"If the product development is for private label, the customer is in charge. If we are developing a product for our own label, the group is in charge. Ideas are welcome from everyone."
Jordan says she is proud of all the team's new products, but she has a partiality for the company's Scalloped Potatoes. Pair them with baked ham or rotisserie chicken, and a salad or vegetable, and dinner is ready. "I'm also proud that we make ready-made foods that make people's lives easier and give families more fun time to spend with each other," she says.
On the wellness front
While there are many important attributes to consider in new product development, "Everybody short changes flavor," says Jordan. "If food doesn't taste good, consumers won't eat it. When I was a child, a friend of my mom's served us a 'healthy meal' of cornmeal cooked in water topped with kidney beans and tomato sauce. No one ate it. Wellness is important, but quality of life is more important."
Nevertheless, Reser's R&D team has successfully developed low-sodium mashed potatoes that are lower in fat (3g), and is working on other sodium-reducing initiatives. "People don't want government to tell them what to eat, but if manufacturers ratchet salt down, it will become the new normal," she says emphatically. "Our tastes have to adjust before we accept low sodium, but 10 percent is not too much to cut out without affecting taste."
Jordan says the company also has developed higher-fiber and antioxidant-rich products, such as vinaigrette dressing with added pomegranate and rye berries.
"I'm a believer that everyone should get more fiber in his or her diet. Consumers change their eating habits slowly, and it's our job to try to help them eat healthier."
Refrigerated foods are a fast-growing category that resonates with consumers. "Consumers perceive refrigerated foods as fresher, they are located on the perimeter of stores with all the other healthier foods. Their preparation is faster than frozen or dry, [and they seem] less engineered than frozen, tasting like your mom's recipe," she says.
But food safety and "purchase by" dates are of particular concern in refrigerated foods. "It depends on the food, but all of our shelf life is based on when the product begins to taste less good, rather than when it spoils," says Jordan. "We compare new samples to older samples with microbiological samples to make certain the product is removed way before it spoils. There are new developments all the time, but super safety is our primary concern because our customers are our family."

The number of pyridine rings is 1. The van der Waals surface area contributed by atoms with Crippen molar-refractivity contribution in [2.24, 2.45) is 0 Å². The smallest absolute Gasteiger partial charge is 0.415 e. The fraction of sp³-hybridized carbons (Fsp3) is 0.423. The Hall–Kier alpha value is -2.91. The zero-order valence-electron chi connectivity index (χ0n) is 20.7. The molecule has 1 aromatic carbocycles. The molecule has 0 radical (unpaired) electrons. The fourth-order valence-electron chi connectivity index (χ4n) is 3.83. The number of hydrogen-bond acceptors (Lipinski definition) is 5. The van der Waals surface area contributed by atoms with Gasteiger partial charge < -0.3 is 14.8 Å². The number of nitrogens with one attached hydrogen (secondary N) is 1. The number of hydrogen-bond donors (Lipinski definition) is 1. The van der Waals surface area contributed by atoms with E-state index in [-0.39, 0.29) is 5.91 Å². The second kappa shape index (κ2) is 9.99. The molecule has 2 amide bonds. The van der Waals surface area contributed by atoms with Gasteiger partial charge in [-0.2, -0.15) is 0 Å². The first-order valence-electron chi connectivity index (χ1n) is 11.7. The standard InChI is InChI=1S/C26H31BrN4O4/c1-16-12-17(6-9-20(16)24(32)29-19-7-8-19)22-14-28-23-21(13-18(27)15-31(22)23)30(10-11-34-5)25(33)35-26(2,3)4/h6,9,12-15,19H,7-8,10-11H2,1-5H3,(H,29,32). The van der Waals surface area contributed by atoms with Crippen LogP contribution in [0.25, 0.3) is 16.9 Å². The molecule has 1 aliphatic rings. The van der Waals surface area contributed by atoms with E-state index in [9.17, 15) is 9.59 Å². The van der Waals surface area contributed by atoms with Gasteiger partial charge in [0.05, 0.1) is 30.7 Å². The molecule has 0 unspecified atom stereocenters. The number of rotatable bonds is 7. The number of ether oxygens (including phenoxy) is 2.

There are occasional new product failures. "Al loved the idea of a vegetarian chili hot dog made out of textured vegetable protein," she recalls. "Packaging was soon ready, but R&D didn't have the ideal product. Our teams weren't communicating as well then. If we had been, we would have killed the idea sooner or developed it better." Jordan says vegetarians loved the product, but they don't purchase hot dogs.
"Although we carried that product through the goal post, we realized we have to make what our customers want," she says. "It was an exercise in doing something despite obstacles. But there is no bad R&D research, and you apply what you learned to something else. Most important, we learned how to communicate better and learned what it brought us not lost us."
New product ideas come from everywhere, according to Jordan. "I once had to work with a customer's grandmother. We were working on her casserole recipe, so we sent it to yia yia [grandmother in Greek] for her final approval. I love the grandmother constituency; in fact, I would love to have an Iron Grandmas competition [based on the Food Channel's Iron Chef series]. Mashed potatoes would be the basic ingredient and their recipes would be on our web site. We need to put grandma and mom back into the food we eat. Let's bring back what was good about those times, especially more love, into our foods."